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Discussion Starter #10
I hope you did not torque up the axle yet, but if you did, take things apart and check the smoothness of the two bearings on the sprocket side (one in the wheel hub, one in the sprocket carrier). If in any doubt, replace them.

Oh, and when you put in the spacer, check the correct orientation. Loads of people have inserted the spacer the wrong way round, which leads to essentially the same problem.
Nope, didn't torque things.

I did the project this morning, which took less time than I allotted. Basically pulled the axle again, dropped the wheel down enough to get at everything, and put the mystery part in place. Then put it all back together. All done in under 30 minutes.
 

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Never heard of "blaustrom's" idea......but I like it...!!!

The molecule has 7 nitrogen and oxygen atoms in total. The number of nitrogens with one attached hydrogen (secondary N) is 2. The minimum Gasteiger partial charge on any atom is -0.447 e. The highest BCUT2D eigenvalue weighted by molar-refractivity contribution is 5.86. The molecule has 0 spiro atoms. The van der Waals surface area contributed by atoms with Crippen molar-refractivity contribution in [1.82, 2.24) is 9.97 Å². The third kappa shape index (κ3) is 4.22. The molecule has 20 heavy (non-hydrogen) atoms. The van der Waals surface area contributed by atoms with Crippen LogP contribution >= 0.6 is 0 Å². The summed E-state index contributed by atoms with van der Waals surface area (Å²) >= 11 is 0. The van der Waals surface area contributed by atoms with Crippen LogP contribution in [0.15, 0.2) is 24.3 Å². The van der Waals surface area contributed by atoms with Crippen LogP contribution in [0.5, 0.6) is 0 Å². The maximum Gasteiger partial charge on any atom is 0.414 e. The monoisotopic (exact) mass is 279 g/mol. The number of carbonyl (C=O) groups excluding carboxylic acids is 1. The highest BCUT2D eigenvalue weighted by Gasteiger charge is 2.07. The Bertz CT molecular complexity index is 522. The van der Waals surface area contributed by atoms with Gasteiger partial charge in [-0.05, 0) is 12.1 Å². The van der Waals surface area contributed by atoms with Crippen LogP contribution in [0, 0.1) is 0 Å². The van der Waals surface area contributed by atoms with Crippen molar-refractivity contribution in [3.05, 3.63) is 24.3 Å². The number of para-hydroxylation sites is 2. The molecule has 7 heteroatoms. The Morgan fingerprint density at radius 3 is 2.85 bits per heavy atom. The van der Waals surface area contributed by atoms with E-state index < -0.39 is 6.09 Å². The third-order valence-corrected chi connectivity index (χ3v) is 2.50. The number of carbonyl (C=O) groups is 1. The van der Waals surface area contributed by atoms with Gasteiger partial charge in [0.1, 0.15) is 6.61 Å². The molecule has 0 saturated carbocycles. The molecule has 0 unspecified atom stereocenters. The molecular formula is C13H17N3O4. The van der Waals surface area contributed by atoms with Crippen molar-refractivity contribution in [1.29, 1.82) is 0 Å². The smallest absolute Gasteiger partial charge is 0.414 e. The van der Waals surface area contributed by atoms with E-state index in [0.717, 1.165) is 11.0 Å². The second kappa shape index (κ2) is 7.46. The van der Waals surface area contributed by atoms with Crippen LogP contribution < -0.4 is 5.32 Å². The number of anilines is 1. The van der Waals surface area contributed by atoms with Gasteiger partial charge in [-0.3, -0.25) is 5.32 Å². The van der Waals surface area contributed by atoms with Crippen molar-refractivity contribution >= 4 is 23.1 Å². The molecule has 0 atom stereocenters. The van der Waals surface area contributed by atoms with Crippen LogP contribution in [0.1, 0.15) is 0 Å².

Another trick I use is insert the axle into the right side first (i.e. axle nut will end up on left side of swingarm when done). This makes aligning the chain adjuster/brake caliper bracket/spacer/wheel alittle easier since the axle will keep all these in alignment when pushing it thru the wheel to the other side.
 

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Another trick I use is insert the axle into the right side first (i.e. axle nut will end up on left side of swingarm when done). This makes aligning the chain adjuster/brake caliper bracket/spacer/wheel alittle easier since the axle will keep all these in alignment when pushing it thru the wheel to the other side.
I'm going to try this next time. I also have the AdventureTech spacer mod, so I have yet another washer to juggle into place. Maybe by inserting the axle from the right that makes it easier too.